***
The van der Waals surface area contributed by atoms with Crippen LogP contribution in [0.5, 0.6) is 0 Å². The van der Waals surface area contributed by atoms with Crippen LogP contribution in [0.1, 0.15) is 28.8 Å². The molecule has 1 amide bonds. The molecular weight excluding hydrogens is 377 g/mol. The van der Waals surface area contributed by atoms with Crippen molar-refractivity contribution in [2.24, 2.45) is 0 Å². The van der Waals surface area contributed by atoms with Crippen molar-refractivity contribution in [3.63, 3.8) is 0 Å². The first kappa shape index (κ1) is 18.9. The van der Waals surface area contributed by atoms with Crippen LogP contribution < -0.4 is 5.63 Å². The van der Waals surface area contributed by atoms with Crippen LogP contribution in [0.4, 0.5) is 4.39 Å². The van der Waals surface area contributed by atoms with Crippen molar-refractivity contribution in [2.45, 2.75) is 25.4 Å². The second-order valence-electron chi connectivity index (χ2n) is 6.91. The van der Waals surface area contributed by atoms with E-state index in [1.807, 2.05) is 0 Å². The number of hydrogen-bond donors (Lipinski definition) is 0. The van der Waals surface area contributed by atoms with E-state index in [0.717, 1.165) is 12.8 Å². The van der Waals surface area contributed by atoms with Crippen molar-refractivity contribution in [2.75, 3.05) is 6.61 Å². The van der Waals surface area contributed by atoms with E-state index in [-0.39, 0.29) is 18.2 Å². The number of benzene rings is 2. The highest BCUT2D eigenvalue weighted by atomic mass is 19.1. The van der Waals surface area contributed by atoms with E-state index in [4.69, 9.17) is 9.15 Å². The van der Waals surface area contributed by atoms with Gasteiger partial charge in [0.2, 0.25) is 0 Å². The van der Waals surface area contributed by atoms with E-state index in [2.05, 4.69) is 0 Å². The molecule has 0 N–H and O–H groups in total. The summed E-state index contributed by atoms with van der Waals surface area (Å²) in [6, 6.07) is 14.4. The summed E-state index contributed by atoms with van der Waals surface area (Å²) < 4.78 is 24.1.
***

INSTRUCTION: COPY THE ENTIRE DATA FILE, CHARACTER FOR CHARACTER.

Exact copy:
The van der Waals surface area contributed by atoms with Crippen LogP contribution in [0.5, 0.6) is 0 Å². The van der Waals surface area contributed by atoms with Crippen LogP contribution in [0.1, 0.15) is 28.8 Å². The molecule has 1 amide bonds. The molecular weight excluding hydrogens is 377 g/mol. The van der Waals surface area contributed by atoms with Crippen molar-refractivity contribution in [2.24, 2.45) is 0 Å². The van der Waals surface area contributed by atoms with Crippen molar-refractivity contribution in [3.63, 3.8) is 0 Å². The first kappa shape index (κ1) is 18.9. The van der Waals surface area contributed by atoms with Crippen LogP contribution < -0.4 is 5.63 Å². The van der Waals surface area contributed by atoms with Crippen LogP contribution in [0.4, 0.5) is 4.39 Å². The van der Waals surface area contributed by atoms with Crippen molar-refractivity contribution in [2.45, 2.75) is 25.4 Å². The second-order valence-electron chi connectivity index (χ2n) is 6.91. The van der Waals surface area contributed by atoms with E-state index in [1.807, 2.05) is 0 Å². The number of hydrogen-bond donors (Lipinski definition) is 0. The van der Waals surface area contributed by atoms with E-state index in [0.717, 1.165) is 12.8 Å². The van der Waals surface area contributed by atoms with Crippen molar-refractivity contribution in [2.75, 3.05) is 6.61 Å². The van der Waals surface area contributed by atoms with E-state index in [-0.39, 0.29) is 18.2 Å². The number of benzene rings is 2. The highest BCUT2D eigenvalue weighted by atomic mass is 19.1. The van der Waals surface area contributed by atoms with E-state index in [4.69, 9.17) is 9.15 Å². The van der Waals surface area contributed by atoms with Gasteiger partial charge in [0.2, 0.25) is 0 Å². The van der Waals surface area contributed by atoms with E-state index in [2.05, 4.69) is 0 Å². The molecule has 0 N–H and O–H groups in total. The summed E-state index contributed by atoms with van der Waals surface area (Å²) in [6, 6.07) is 14.4. The summed E-state index contributed by atoms with van der Waals surface area (Å²) < 4.78 is 24.1.